“From the day I picked up my first drug, I didn’t stop for 25 years,” Edmonds said.
By the time she was 18, Edmonds began working as a prostitute to pay for her addiction to amphetamines and ecstasy. Working the streets just made her addiction worse.
“Within a year I found crack and heroin and soon was out on the red-light area every night for 15 years,” she said.
However, Edmond’s story doesn’t end on the street. Although often go hand-in-hand, Edmond was able to break the cycle after 25 years of using. Now, she has been sober since June 8, 2014. At 41, Edmonds works for Serenity Health and Substance Misuse, a UK organization that provides alcohol and connects patients with services. Edmonds writes about her experience and helps to counsel other girls and young women who are still working as prostitutes, getting them into and around the UK.
She says that sex workers face unique challenges when it comes to getting into recovery. In addition to being immersed in a world where drug use is normalized, many sex workers are also dealing with underlying issues like mental illness and trauma.
“We [sex workers]are living and breathing trauma,” she said. “I myself wasn’t aware of the impact the sex work was having on my mental well-being. The guilt and shame, humiliation we are suppressing has to come up at some point.”
To suppress that, many women continue living fast-paced, dangerous lifestyles so they are too busy to confront their emotions and mental health.
“We continue to sell ourselves in order not to feel those feelings and emotions,” Edmonds said.
Over the years, Edmonds tried many different types of drug rehab, but she was never able to stick with a program long enough to get into recovery. After living on the fringes of society for so long, she had trouble adjusting to the expectations of the rehab programs.
“I was never ready as I feared what felt like authority. I would never ‘conform’ to what the staff were asking of me,” she said. On June 8, 2014 she left rehab for the last time. However, instead of returning to the red-light district, she went to a 12-step meeting.
“I got clean and detoxed myself in a 12-step fellowship,” she said. “I know rehab works, but for this addict it wasn’t to be.”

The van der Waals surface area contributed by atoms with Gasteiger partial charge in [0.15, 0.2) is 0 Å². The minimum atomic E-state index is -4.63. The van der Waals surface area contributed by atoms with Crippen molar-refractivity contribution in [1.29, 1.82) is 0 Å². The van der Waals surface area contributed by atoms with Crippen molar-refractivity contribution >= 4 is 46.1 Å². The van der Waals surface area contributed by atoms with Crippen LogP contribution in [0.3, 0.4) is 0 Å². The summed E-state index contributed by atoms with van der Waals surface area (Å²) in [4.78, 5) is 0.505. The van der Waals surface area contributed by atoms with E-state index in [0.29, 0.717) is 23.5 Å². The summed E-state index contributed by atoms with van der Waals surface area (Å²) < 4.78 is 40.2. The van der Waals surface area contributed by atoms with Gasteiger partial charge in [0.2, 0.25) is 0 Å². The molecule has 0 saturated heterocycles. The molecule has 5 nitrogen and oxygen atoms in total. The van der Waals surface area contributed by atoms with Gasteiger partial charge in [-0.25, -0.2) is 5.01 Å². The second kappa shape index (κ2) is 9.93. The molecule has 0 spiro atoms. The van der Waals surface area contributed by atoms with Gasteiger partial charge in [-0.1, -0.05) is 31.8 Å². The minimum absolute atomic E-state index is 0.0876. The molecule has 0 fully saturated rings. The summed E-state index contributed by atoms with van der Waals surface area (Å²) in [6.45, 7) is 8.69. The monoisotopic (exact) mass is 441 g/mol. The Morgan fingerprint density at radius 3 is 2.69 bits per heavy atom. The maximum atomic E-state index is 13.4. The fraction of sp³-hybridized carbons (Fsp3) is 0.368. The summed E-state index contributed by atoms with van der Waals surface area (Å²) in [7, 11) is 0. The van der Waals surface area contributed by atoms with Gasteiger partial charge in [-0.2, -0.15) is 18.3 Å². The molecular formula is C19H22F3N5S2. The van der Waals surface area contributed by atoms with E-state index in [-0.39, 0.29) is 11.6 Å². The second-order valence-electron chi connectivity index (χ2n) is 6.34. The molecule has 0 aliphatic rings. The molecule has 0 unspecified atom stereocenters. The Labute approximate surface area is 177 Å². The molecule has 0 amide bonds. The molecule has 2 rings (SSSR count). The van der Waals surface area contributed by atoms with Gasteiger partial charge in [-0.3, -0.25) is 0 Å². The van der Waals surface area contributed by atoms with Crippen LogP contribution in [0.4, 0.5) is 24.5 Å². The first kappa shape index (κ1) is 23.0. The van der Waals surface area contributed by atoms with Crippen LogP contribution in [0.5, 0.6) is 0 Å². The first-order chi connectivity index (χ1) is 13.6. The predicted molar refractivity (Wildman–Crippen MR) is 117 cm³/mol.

Edmonds says that many sex workers are like she was: wary of authority and rule, and unwilling or unable to take the advice of others after so many years of fighting to take care of themselves.
“Most women coming from a sex work background, they need not to be told what to do, but just be loved and supported through the journey of recovery,” she said.
In her work as a mentor at and beyond, Edmonds aims to show other women that recovery is possible, and that they can get clean in a way that works for them. After spending time in jail and in locked psychiatric wards, Edmonds hopes to show the women—and the treatment industry—that there are better ways.
“There is no support or help for sex workers in my area,” she said. “Not one service provider I was under ever suggested therapy for my sex work, never mentioned mutual aid groups: all they did was keep pumping me full of methadone and diazepam. I don’t feel for a moment they ever really helped me find a solution for my problem.”
Part of her recovery has meant addressing her underlying trauma and learning to live with post-traumatic stress disorder.
“My PTSD can be very draining and quite frightening,” she said. “When I’m in an episode I can’t get out the house to go to a meeting, I can’t pick up the phone to call another person: it really is about sitting in my room with my headphones in and waiting for it to pass.”
Yet even on those bad days she is able to stay sober.
“On those days there is no growth in my recovery, but what I do have is another day clean so I am living my step one of my recovery program,” she said.
Her PTSD has complicated her recovery, but she acknowledges that and is able to meet the challenge.
“It makes recovery more difficult since we are experiencing a wide range of emotions very fast, and they are very real: fear, anger, sadness, loneliness, confusion, anxiety—all the emotions we are used to suppressing.”
But now, rather than working to suppress those emotions, Edmonds moves through them.
“What I do know—and it’s very important to remember—is no matter how hard these episodes get they always, always pass,” she said.